Politics, Moderate

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Politics

The Texas Rangers have a nasty history. Why does the baseball team keep the name?

Steve Chapman on

The injustices of the present are forcing a confrontation with our past -- a past wreathed in nostalgia and myths that conceal grim realities. The Civil War ended 155 years ago, but only recently have Americans begun renouncing flags, statues and monuments paying homage to Southern traitors. Other symbols of racist oppression are also under attack.

Lately, the movement has gained momentum. A committee in the Republican-controlled Senate voted to strip the names of Confederate generals from Army bases. Protesters in Richmond pulled down statues of Jefferson Davis and Christopher Columbus. The city of Albuquerque, New Mexico, has removed a statue of a Spanish conquistador.

In Texas, the shift has put one of the world's most storied law enforcement agencies under harsh scrutiny. City and airport officials recently removed a statue that had stood at Love Field since 1962 -- of a Texas Ranger.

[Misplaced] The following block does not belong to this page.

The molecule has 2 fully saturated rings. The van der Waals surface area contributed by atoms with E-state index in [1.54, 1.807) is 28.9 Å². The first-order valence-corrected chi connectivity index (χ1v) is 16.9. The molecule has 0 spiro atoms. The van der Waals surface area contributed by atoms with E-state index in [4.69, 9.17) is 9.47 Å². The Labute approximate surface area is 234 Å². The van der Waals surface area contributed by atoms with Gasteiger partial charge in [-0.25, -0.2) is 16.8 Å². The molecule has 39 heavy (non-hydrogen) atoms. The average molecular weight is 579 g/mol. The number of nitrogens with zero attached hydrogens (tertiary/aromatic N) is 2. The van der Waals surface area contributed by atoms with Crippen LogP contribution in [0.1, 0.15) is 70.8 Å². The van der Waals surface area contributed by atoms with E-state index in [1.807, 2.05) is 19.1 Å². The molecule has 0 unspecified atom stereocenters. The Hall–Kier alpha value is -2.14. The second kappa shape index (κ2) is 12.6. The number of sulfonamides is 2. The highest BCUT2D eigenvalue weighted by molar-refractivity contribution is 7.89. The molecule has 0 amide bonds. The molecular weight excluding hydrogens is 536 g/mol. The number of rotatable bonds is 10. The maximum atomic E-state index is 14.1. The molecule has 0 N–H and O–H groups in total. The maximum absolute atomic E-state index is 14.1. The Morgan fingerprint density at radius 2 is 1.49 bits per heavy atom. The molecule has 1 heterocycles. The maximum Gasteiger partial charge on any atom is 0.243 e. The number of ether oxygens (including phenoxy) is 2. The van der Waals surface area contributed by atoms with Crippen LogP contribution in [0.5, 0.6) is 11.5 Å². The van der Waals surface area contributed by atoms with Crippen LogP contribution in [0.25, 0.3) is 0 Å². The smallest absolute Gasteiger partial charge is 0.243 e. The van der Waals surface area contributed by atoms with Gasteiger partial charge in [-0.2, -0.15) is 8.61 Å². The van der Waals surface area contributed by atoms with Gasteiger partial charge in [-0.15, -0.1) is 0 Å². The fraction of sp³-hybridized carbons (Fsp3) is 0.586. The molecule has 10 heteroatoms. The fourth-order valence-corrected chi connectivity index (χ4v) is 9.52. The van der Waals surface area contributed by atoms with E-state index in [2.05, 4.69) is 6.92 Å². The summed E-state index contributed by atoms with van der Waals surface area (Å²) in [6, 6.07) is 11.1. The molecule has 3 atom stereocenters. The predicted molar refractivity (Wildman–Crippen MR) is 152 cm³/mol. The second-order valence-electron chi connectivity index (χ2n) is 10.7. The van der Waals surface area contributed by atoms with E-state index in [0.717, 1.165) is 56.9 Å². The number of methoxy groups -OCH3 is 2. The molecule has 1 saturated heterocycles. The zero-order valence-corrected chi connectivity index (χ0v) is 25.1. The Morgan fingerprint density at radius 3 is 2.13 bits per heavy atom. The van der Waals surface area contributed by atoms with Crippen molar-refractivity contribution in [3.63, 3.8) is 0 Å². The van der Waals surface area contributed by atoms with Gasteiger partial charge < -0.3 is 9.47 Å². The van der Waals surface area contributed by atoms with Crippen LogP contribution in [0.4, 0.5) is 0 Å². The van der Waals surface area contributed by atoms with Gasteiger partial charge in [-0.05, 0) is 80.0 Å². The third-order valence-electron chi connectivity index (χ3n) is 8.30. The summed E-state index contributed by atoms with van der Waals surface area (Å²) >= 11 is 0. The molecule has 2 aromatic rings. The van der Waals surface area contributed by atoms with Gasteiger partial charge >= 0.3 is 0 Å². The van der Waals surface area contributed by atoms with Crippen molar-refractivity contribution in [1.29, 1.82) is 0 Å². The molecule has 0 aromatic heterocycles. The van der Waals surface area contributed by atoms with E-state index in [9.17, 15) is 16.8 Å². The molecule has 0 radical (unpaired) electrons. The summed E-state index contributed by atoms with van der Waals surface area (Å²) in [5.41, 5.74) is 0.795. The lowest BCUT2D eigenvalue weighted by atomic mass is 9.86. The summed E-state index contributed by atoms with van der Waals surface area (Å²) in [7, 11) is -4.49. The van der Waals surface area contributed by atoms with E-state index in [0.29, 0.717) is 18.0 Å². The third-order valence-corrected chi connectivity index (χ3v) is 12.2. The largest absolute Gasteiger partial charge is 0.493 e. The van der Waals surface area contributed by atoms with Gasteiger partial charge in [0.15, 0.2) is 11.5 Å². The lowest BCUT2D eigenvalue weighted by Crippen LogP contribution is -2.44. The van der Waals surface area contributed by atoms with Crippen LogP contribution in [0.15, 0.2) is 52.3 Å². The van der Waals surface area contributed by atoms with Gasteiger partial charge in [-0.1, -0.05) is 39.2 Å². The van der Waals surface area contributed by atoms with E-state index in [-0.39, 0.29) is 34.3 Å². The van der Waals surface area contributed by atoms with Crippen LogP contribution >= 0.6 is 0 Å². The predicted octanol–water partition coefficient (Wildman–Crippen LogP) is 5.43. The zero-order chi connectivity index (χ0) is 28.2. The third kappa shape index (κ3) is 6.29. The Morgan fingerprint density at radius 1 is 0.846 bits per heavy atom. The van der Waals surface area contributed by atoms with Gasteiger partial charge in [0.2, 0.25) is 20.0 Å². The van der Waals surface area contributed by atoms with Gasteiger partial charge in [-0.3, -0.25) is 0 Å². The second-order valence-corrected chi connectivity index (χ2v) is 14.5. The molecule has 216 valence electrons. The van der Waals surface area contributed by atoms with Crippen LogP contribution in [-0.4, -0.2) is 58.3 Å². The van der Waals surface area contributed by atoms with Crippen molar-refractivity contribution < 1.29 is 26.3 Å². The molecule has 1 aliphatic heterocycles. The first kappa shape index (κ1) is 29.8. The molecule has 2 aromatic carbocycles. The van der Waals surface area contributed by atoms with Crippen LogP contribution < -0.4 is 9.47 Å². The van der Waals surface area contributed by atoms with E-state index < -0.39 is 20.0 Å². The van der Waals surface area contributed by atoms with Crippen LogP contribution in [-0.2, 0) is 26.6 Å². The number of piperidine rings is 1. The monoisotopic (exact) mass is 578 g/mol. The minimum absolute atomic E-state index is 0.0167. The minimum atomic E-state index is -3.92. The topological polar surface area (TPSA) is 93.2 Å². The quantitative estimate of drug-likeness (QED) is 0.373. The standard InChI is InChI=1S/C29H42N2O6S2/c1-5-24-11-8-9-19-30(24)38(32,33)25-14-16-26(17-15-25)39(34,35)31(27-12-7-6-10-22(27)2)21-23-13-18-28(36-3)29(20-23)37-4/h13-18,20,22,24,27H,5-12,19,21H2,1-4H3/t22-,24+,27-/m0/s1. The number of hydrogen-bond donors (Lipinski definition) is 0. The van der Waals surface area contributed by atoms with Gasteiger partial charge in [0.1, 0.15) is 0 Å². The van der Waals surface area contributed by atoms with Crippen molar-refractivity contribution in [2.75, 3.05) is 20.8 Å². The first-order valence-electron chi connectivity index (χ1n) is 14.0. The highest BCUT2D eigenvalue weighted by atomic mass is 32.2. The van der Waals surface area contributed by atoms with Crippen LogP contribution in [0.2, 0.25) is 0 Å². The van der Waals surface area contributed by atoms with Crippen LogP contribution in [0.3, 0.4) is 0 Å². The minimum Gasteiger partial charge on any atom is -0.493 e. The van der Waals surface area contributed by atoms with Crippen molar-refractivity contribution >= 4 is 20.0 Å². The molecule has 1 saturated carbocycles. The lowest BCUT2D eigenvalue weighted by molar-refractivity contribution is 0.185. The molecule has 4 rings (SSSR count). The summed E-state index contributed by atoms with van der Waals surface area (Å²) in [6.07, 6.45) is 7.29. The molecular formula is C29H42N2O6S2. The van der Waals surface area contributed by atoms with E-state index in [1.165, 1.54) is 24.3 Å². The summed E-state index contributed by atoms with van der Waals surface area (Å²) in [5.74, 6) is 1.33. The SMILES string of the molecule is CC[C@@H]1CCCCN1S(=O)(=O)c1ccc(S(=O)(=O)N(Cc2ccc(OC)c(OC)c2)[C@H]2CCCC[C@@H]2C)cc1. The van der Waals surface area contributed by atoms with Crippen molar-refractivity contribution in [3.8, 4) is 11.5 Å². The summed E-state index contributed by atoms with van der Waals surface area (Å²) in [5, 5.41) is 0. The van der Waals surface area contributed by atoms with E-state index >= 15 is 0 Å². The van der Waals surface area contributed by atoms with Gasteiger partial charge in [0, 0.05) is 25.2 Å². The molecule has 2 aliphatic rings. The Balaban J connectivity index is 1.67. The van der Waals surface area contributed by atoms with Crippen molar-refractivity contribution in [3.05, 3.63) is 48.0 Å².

The Rangers have always been widely revered in my native state. We learned they were fearless guardians of civilization whose exploits went back to when settlers were fighting Comanche warriors.

They were immortalized in Larry McMurtry's novel, "Lonesome Dove." There was a TV series that starred Chuck Norris. The Major League Baseball team in Arlington is called the Texas Rangers.

The legends omit a lot of the reality. A magisterial new book by journalist Doug J. Swanson, "Cult of Glory: The Bold and Brutal History of the Texas Rangers," lays bare their long record of savagery, lawlessness and racism.

 

"They burned peasant villages and slaughtered innocents," he writes. "They committed war crimes. Their murders of Mexicans and Mexican Americans made them as feared on the border as the Ku Klux Klan in the South."

A century ago, during the fighting that took place along the border during the Mexican Revolution, blood flowed like the Rio Grande. "The terms 'death squads' and 'ethnic cleansing' would not enter common usage for another sixty years or so," Swanson notes, "but that was what the Rangers were and what they did."

Later, they were a bulwark acting to hold back racial equality. When black students tried to enroll in the segregated Texarkana Junior College in 1956, angry whites barred the way, hurling gravel and racial slurs and forcing the students to leave. The Rangers stood idly by.

The message to racists, said a member of the Texas Civil Rights Advisory Committee, was plain: "If you will only assemble a mob, or threaten to do so, the power of the Texas Rangers will be on your side to deny civil rights to school children."

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